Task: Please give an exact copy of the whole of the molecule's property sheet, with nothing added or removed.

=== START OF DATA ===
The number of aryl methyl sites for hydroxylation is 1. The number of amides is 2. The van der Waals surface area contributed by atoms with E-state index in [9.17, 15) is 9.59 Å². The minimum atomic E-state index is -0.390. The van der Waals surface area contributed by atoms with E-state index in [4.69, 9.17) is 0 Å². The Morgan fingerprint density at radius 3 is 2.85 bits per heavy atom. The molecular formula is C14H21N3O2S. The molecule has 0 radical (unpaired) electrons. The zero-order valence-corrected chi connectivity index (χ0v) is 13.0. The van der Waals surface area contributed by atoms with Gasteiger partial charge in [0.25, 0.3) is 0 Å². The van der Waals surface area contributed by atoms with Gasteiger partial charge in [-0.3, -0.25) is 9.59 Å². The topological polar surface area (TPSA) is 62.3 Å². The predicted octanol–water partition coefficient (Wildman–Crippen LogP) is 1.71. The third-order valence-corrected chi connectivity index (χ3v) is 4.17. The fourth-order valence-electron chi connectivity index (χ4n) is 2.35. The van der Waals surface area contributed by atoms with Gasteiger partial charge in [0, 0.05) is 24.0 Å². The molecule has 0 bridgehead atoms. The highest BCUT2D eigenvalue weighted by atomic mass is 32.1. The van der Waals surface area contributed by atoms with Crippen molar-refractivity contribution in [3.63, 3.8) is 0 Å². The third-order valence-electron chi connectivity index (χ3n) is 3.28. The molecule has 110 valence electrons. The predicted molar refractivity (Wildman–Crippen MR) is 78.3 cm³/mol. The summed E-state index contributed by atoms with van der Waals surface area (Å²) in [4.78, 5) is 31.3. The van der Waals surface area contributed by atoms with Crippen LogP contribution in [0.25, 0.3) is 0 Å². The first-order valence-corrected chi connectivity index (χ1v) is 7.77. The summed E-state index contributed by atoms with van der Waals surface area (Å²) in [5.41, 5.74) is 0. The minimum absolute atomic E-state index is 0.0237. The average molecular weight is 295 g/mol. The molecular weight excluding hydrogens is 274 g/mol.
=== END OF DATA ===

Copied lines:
The number of aryl methyl sites for hydroxylation is 1. The number of amides is 2. The van der Waals surface area contributed by atoms with E-state index in [9.17, 15) is 9.59 Å². The minimum atomic E-state index is -0.390. The van der Waals surface area contributed by atoms with E-state index in [4.69, 9.17) is 0 Å². The Morgan fingerprint density at radius 3 is 2.85 bits per heavy atom. The molecular formula is C14H21N3O2S. The molecule has 0 radical (unpaired) electrons. The zero-order valence-corrected chi connectivity index (χ0v) is 13.0. The van der Waals surface area contributed by atoms with Gasteiger partial charge in [0.25, 0.3) is 0 Å². The van der Waals surface area contributed by atoms with Gasteiger partial charge in [-0.3, -0.25) is 9.59 Å². The topological polar surface area (TPSA) is 62.3 Å². The predicted octanol–water partition coefficient (Wildman–Crippen LogP) is 1.71. The third-order valence-corrected chi connectivity index (χ3v) is 4.17. The fourth-order valence-electron chi connectivity index (χ4n) is 2.35. The van der Waals surface area contributed by atoms with Gasteiger partial charge in [0, 0.05) is 24.0 Å². The molecule has 0 bridgehead atoms. The highest BCUT2D eigenvalue weighted by atomic mass is 32.1. The van der Waals surface area contributed by atoms with Crippen molar-refractivity contribution in [3.63, 3.8) is 0 Å². The third-order valence-electron chi connectivity index (χ3n) is 3.28. The molecule has 110 valence electrons. The predicted molar refractivity (Wildman–Crippen MR) is 78.3 cm³/mol. The summed E-state index contributed by atoms with van der Waals surface area (Å²) in [4.78, 5) is 31.3. The van der Waals surface area contributed by atoms with Crippen LogP contribution in [0.25, 0.3) is 0 Å². The first-order valence-corrected chi connectivity index (χ1v) is 7.77. The summed E-state index contributed by atoms with van der Waals surface area (Å²) in [5.41, 5.74) is 0. The minimum absolute atomic E-state index is 0.0237. The average molecular weight is 295 g/mol. The molecular weight excluding hydrogens is 274 g/mol.